Click the above audio player to hear the full story.

A federal judge in Colorado has approved the first class-action lawsuit testing whether private prisons can force detained immigrants to work as “volunteers” for as little as $1 per day. The case centers on an ICE detention facility run by the GEO Group, one of the country’s largest private prison operators, and may turn on whether detainees are considered the same as inmates convicted of crimes.

Click the audio player above to hear the full story.

How to be a more critical thinker about news

Mar 7, 2017
David Brancaccio and Marketplace staff

Our brain is wired to make snap judgments. And those judgments can be very, very wrong. 

Daniel J. Levitin, a neuroscientist by training and a distinguished faculty fellow at UC Berkeley, said our best defense against being taken advantage of by others is to employ evidence-based thinking. 


We'll look at a Samsung scandal involving one of the company's top executives, who's about to go on trial as part of a larger corruption investigation involving the South Korean government. Afterwards, we'll chat with Slate's Will Oremus about how Twitter's algorithm affects the way we consume news.


We'll look at a new proposal from House Republicans to replace Obamacare; a lawsuit that will test whether detained immigrants can be forced to work as so-called "volunteers"; and the debut of biblically responsible exchange-traded funds. 

Video: "Squirrel!"

Mar 6, 2017

You may have noticed President Donald Trump tweeted this weekend. But try not to get distracted. We're talking about that, a busy week for tech news and Kai's leftover preferences on this week's live video.

Join us every Monday at 10:30 a.m. Pacific Standard Time on Facebook for our weekly editorial meeting. We like to hear what you're thinking about. And if you can't join us live, let us know what's on your mind in the comments section. We're always checking in throughout the day.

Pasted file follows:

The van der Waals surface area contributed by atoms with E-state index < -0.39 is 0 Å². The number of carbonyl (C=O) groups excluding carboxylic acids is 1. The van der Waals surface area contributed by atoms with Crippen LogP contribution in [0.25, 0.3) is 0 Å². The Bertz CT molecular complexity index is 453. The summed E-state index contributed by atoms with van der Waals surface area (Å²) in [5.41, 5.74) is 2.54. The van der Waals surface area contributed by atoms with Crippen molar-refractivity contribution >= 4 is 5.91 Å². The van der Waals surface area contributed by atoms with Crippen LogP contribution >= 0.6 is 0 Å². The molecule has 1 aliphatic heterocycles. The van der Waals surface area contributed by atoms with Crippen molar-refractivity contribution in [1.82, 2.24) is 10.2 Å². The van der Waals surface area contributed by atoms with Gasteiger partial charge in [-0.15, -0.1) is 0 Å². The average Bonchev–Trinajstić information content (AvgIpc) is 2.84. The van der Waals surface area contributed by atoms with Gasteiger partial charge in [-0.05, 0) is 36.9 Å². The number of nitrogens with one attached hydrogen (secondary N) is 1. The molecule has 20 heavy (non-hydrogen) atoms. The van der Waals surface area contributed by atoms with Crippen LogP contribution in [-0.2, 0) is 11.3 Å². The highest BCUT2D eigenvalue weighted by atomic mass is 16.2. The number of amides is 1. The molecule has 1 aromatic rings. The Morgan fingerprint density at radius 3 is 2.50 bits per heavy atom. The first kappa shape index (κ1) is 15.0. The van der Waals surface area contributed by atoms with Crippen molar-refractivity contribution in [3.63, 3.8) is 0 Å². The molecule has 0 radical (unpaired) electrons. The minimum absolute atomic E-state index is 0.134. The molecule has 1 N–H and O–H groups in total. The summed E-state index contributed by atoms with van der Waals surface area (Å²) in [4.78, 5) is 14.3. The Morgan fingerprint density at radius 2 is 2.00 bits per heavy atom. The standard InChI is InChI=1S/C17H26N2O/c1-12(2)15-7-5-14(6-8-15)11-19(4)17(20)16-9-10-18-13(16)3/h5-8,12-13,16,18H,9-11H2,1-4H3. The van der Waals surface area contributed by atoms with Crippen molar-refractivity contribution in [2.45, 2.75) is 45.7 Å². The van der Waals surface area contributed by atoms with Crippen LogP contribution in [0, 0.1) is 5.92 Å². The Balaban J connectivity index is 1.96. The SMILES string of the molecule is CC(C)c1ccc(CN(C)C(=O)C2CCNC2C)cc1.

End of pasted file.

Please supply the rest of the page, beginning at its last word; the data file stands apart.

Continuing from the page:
Iraqis are relieved to be excluded from new travel ban

Mar 6, 2017
Kai Ryssdal and Robert Garrova

President Donald Trump signed a new executive order on international travel today. Unlike the order issued in January, the new order excludes Iraq from the list of restricted countries. BBC correspondent Rami Ruhayem has been reporting from Iraq on the conflict in Mosul.

Jana Kasperkevic

Some communities are already seeing the impact of “A Day Without a Woman,” a strike planned for Wednesday meant to underscore women’s contributions to the economy and society.

School districts in North Carolina and Virginia have announced they will be shutting down for the day due to a potential shortage of teachers. About 76 percent of teachers who taught at U.S. public schools during the 2011-2012 school year were female, according to the National Center for Education Statistics.

The Rockies divide brand loyalties, too

Mar 6, 2017
Annie Baxter

“I grew up in California," says listener Tom Cronin, of Atlanta, "and about five years ago, I moved to Georgia, and I saw a lot of the same logos for ice cream and bread and restaurants, but they had different brand names. They looked like they're exactly the same company, and when you look, they're usually the same parent, but they use different names in the different places. So my question is: Is that for marketing reasons? Is that for regulatory reasons? Why would they do that?” 

Why St. Louis was named a 'judicial hellhole'

Mar 6, 2017
Maria Altman